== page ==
CHOI transplants stem cell-based artifical windpipe
The toddler was born without a windpipe and has been unable to breathe, eat, drink or swallow on her own since she was born in 2010. Dr. Richard Pearl is the Director of Pediatric Trauma and Surgeon in Chief at the Children’s Hospital. He was also part of Hanna’s transplant team.
"I think this is the future. We're going to stop taking organs from cadavers and people, and engineer organs with these kinds of constructs and people's own stem cells, and make an organ, make a diaphragm, make a trachea, make a bladder, make a blood vessel."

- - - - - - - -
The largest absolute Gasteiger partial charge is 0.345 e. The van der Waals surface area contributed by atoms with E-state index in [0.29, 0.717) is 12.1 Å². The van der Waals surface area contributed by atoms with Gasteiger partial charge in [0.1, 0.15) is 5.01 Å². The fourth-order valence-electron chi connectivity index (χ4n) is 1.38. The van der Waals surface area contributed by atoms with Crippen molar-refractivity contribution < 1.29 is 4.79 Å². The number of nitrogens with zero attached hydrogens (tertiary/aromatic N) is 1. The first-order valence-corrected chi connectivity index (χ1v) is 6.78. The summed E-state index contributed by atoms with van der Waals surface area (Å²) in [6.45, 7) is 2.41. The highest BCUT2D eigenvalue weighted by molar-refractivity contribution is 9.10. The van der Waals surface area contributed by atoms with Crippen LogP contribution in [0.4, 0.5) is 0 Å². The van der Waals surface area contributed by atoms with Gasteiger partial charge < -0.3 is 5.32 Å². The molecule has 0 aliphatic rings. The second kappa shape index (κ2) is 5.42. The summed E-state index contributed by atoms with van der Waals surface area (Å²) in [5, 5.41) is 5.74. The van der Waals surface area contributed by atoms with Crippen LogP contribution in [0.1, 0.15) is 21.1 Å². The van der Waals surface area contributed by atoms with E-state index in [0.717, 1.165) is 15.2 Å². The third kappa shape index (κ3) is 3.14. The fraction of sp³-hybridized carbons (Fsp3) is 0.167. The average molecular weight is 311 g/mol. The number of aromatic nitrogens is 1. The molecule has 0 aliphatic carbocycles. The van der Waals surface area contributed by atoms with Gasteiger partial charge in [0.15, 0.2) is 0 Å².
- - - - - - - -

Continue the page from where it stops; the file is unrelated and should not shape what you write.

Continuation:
Pearl says Hanna’s immune system will likely not reject the transplant because no donor organ was used. The 2-year old girl is the youngest patient in the world to benefit from the experimental treatment. Hanna will still need to go through physical therapy in the coming months to learn how to eat and drink. She may need surgery again after five years.